In this post, we explore how to use PowerShell to create a report about distribution lists and their owners. The script is quick and dirty, but it works, and the code will run on both Exchange Online and Exchange Server and generates both HTML and CSV outputs. We also look at whether it’s possible to speed things up by using Microsoft Graph API calls. As it turns out, because we’re interested in owner information, it’s no faster to retrieve distribution lists using the Graph. However, as shown in a second script, the Graph is great at retrieving membership information.
A reader asked how to move membership of multiple distribution lists from one mailbox to another. We use PowerShell to do the job. Only a few lines are needed to switch the memberships, but we add a few more lines to make the script work better. We don’t handle dynamic distribution lists. This is possible for precanned (simple) filters, but given the number of dynamic distribution lists usually involved, it’s probably best to update directory settings manually.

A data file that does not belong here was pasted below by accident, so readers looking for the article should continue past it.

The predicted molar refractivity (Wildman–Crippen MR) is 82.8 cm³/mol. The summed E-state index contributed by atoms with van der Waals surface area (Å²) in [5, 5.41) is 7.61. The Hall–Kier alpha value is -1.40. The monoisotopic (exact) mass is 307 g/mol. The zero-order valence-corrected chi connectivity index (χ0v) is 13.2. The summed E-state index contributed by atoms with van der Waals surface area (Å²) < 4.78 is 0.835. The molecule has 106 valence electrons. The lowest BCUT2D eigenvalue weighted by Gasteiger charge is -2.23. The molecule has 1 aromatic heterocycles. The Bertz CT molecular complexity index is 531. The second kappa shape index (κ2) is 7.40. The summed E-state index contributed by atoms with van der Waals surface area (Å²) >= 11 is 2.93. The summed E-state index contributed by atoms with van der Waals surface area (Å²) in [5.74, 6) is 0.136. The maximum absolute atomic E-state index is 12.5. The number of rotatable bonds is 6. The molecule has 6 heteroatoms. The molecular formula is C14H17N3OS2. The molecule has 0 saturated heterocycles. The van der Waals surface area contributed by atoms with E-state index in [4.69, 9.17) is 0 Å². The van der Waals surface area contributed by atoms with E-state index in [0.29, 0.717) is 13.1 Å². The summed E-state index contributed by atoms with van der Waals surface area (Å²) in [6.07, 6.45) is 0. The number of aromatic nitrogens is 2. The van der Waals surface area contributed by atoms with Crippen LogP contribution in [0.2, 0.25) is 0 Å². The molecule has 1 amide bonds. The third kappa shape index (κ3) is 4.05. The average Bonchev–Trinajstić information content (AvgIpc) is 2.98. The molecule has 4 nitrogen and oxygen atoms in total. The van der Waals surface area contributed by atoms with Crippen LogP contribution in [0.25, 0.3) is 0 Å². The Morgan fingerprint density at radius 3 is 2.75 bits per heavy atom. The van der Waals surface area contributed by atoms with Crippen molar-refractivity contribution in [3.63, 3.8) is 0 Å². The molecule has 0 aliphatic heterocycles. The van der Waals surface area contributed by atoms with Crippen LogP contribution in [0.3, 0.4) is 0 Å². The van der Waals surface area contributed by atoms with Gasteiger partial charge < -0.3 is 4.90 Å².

You can configure Exchange Online distribution lists so that they reject messages sent to them as BCC recipients. I’m not sure how much use this feature will get, but it’s nice to have it anyway. PowerShell is the only management tool to configure distribution lists for the new block until Microsoft gets around to updating the Exchange Admin Center.
PowerShell is hugely useful when the time comes to automate Office 365 processes. Other tools exist that can help, including Flow. Maybe it’s the right time to consider Flow, especially when it is highly capable of knitting together different Office 365 components to get work done.